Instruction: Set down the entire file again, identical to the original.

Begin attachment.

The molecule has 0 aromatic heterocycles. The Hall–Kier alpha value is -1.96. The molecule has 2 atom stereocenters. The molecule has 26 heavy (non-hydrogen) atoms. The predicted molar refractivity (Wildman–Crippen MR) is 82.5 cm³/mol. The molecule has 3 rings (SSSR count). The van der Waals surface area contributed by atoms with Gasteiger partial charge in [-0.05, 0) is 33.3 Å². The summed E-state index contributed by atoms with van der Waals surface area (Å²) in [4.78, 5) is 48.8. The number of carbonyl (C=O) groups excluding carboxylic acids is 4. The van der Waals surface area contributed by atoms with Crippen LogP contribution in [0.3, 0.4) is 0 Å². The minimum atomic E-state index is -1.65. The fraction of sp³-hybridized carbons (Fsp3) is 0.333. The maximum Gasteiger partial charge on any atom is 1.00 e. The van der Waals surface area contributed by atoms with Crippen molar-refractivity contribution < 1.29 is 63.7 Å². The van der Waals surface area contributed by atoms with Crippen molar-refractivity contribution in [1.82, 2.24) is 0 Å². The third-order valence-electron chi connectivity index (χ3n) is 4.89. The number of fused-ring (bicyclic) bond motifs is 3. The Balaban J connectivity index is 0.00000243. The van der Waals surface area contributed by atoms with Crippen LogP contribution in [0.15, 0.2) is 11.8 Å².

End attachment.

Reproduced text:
The molecule has 0 aromatic heterocycles. The Hall–Kier alpha value is -1.96. The molecule has 2 atom stereocenters. The molecule has 26 heavy (non-hydrogen) atoms. The predicted molar refractivity (Wildman–Crippen MR) is 82.5 cm³/mol. The molecule has 3 rings (SSSR count). The van der Waals surface area contributed by atoms with Gasteiger partial charge in [-0.05, 0) is 33.3 Å². The summed E-state index contributed by atoms with van der Waals surface area (Å²) in [4.78, 5) is 48.8. The number of carbonyl (C=O) groups excluding carboxylic acids is 4. The van der Waals surface area contributed by atoms with Crippen LogP contribution in [0.3, 0.4) is 0 Å². The minimum atomic E-state index is -1.65. The fraction of sp³-hybridized carbons (Fsp3) is 0.333. The maximum Gasteiger partial charge on any atom is 1.00 e. The van der Waals surface area contributed by atoms with Crippen molar-refractivity contribution < 1.29 is 63.7 Å². The van der Waals surface area contributed by atoms with Crippen molar-refractivity contribution in [1.82, 2.24) is 0 Å². The third-order valence-electron chi connectivity index (χ3n) is 4.89. The number of fused-ring (bicyclic) bond motifs is 3. The Balaban J connectivity index is 0.00000243. The van der Waals surface area contributed by atoms with Crippen LogP contribution in [0.15, 0.2) is 11.8 Å².